Things to Do

Borderpassing Costa Rica - Panama

This crossing is on the Caribbean coast.
Sixaola is the last town on the Costa Rican side; Guabito is its Panamanian counterpart. There is a small bridge to cross and you will find the border officials reside in the nearby houses.
It's very chaotic, especially when a truck is passing by, so When no-one is to be found, relax and take some thime for the local shoeshine boy's.

One day after we passed the border
Following several days of torrential rains in the Caribbean regions of Costa Rica and Panama, reports indicate that at least 45.000 people in the two countries have been affected by flooding and landslides.
See the newspaper

Bocas del Toro

Two companies operate water taxis between Almirante and Bocas town. Both companies' taxis leave more ore less hourly from 6:30 am to 6:30 pm.
Be advised that although these are covered boats, their roofs leak; so dress expecting to be hit with sea spray.

Bocas del Toro offers tourists a pleasant and convenient base from which to explore the Parque National Marino Isla Bastimentos and other nearby sites.
On the nearby islands and reefs are wonderful opportunities for swimming, snorkeling and diving, or lounging on white sandy beaches fringed by reeds and coconut palms.
Water taxis (taxis marinos) readily available, in this small town of wooden houses built by the United Fruit Company, will take you to remote beaches and snorkling sites.
The town's relaxed, friendly atmosphere seems to rub off on everyone who visits; it's especially easy to meet locals and travelers here.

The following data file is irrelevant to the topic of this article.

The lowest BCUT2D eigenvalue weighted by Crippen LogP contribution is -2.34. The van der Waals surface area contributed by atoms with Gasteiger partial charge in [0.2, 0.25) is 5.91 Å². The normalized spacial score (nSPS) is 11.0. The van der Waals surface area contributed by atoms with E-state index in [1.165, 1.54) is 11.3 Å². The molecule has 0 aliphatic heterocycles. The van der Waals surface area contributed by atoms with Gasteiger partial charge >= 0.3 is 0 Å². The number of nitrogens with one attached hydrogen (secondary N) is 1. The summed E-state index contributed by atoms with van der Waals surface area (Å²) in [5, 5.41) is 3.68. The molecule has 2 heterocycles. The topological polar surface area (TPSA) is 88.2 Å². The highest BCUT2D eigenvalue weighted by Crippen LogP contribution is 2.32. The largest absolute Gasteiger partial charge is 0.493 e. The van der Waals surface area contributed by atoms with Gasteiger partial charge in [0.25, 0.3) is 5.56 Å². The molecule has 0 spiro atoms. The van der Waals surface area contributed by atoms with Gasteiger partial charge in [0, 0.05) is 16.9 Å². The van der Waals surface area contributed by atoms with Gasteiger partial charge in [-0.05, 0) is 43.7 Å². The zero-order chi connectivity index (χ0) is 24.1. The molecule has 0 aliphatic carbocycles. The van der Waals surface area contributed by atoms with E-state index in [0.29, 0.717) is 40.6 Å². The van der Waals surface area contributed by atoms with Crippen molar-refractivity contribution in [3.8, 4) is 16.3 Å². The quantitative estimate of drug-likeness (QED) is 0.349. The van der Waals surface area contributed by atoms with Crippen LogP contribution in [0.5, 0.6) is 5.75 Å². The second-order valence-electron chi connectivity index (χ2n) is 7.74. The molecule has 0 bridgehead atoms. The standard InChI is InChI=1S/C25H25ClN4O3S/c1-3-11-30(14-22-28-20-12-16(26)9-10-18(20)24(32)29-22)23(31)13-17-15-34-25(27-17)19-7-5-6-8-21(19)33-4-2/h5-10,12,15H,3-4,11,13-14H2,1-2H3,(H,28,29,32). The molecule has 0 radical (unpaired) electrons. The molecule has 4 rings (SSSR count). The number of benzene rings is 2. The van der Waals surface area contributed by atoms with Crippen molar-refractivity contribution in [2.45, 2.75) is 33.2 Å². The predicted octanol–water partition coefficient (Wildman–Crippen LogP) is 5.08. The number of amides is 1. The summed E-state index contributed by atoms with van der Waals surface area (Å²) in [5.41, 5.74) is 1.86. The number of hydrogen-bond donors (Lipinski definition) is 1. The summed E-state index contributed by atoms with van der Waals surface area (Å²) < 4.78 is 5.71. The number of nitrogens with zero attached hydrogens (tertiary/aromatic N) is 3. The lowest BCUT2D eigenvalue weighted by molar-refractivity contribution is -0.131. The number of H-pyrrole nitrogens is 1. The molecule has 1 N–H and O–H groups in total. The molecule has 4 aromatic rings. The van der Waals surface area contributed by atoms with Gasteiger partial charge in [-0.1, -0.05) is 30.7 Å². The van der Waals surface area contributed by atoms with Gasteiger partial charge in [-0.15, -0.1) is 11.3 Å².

Relaxed as it ie right now. Bocas town is experiencing a development boom; land prices have skyrocketed in recent years, with foreigners buying up land like crazy and building hotels and restaurants.

It rains a lot in Bocas. Most people arrive without an umbrella or rain attire. You'd be wise to bring a small, collapsible umbrella as well as a light waterproof jacket.

Most companies in town offer snorkeling-trips
Be forewarned that the archipelago's waters are notorious for poor visibility. Sometimes you go under and find the visibility is very good; sometimes your visibility is limited to 3m.
More than 40 rivers expire at bayside around the island, and they unload a lot of silt into the sea after heavy rains in the mountains. If it's rained a lot in recent day's don't expect good visibility.


Nestled in a craggy mountain valley at 1.060 m, with the sparkling Rio Caldera running through it, Boquete is know throughout Panama for its cool, fresh climate and pristine natural environment.
It's a fine place for walking, bird watching and enjoying a respite from the heat of the lowlands.
Bajaraque witch roughly translates as slow drizzle is the name locals give to the light rainfall that visits this pleasant town almost every afternoon.

Flowers, coffee, vegatables and citrus fruits are grown in and around Boquete.
The naval-orange season, from November to February is a popular time to visit.
Boquete oranges, originally brought from Riverside, CA, are known for their sweetness, and the coffee is widely regarded as the country's finest.

Festival de las Flores y del Café
Flower festival in Boquete is something visitors should definitely include on a trip to western Panama.
From the 11th to the 21st. of January each year the trip would be doubly impressive because that is when this neat little town holds its annual Flower, coffee and handicraft festival.
This floral extravaganza has been held in Boquete since 1984. The fair is held in the Feria grounds on the eastern bank of the Boquete River.
Besides showing off what the Flower Capital of Panama can do in terms of flowers, the Feria boasts 200 stalls with a variety of local artisans displaying everything from local native costumes, coffee, to elaborately carved wooden doors.

Unfortunatly, when i was there in 2005, there was a lot off rain falling, so not so many people arrived.

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